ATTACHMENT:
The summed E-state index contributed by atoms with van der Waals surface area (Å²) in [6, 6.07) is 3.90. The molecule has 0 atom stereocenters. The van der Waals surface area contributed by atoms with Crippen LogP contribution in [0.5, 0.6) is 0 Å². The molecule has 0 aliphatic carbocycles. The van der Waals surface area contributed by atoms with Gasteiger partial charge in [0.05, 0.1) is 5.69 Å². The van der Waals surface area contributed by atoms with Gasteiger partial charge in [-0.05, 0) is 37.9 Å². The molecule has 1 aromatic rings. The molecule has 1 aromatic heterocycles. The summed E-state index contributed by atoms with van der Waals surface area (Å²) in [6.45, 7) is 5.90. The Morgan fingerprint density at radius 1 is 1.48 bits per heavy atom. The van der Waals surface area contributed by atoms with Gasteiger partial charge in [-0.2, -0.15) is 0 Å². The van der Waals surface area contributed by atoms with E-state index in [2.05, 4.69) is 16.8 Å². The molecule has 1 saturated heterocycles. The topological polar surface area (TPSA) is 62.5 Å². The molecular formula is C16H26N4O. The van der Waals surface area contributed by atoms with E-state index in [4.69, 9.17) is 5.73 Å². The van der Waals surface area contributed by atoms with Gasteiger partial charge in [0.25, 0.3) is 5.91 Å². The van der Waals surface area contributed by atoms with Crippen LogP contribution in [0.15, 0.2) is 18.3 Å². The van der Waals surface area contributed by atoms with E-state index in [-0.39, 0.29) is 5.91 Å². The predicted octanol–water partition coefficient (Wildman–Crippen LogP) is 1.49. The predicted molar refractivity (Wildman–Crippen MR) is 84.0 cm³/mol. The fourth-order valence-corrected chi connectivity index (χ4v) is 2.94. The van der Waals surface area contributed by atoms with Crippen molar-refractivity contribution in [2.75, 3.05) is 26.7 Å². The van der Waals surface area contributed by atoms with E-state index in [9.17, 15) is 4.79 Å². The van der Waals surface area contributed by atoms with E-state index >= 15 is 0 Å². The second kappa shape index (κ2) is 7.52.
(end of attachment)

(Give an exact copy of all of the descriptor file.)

The summed E-state index contributed by atoms with van der Waals surface area (Å²) in [6, 6.07) is 3.90. The molecule has 0 atom stereocenters. The van der Waals surface area contributed by atoms with Crippen LogP contribution in [0.5, 0.6) is 0 Å². The molecule has 0 aliphatic carbocycles. The van der Waals surface area contributed by atoms with Gasteiger partial charge in [0.05, 0.1) is 5.69 Å². The van der Waals surface area contributed by atoms with Gasteiger partial charge in [-0.05, 0) is 37.9 Å². The molecule has 1 aromatic rings. The molecule has 1 aromatic heterocycles. The summed E-state index contributed by atoms with van der Waals surface area (Å²) in [6.45, 7) is 5.90. The Morgan fingerprint density at radius 1 is 1.48 bits per heavy atom. The van der Waals surface area contributed by atoms with Gasteiger partial charge in [-0.2, -0.15) is 0 Å². The van der Waals surface area contributed by atoms with E-state index in [2.05, 4.69) is 16.8 Å². The molecule has 1 saturated heterocycles. The topological polar surface area (TPSA) is 62.5 Å². The molecular formula is C16H26N4O. The van der Waals surface area contributed by atoms with E-state index in [4.69, 9.17) is 5.73 Å². The van der Waals surface area contributed by atoms with Gasteiger partial charge in [0.25, 0.3) is 5.91 Å². The van der Waals surface area contributed by atoms with Crippen LogP contribution in [0.15, 0.2) is 18.3 Å². The van der Waals surface area contributed by atoms with E-state index in [-0.39, 0.29) is 5.91 Å². The predicted octanol–water partition coefficient (Wildman–Crippen LogP) is 1.49. The predicted molar refractivity (Wildman–Crippen MR) is 84.0 cm³/mol. The fourth-order valence-corrected chi connectivity index (χ4v) is 2.94. The van der Waals surface area contributed by atoms with Crippen molar-refractivity contribution in [2.75, 3.05) is 26.7 Å². The van der Waals surface area contributed by atoms with E-state index in [9.17, 15) is 4.79 Å². The van der Waals surface area contributed by atoms with E-state index >= 15 is 0 Å². The second kappa shape index (κ2) is 7.52.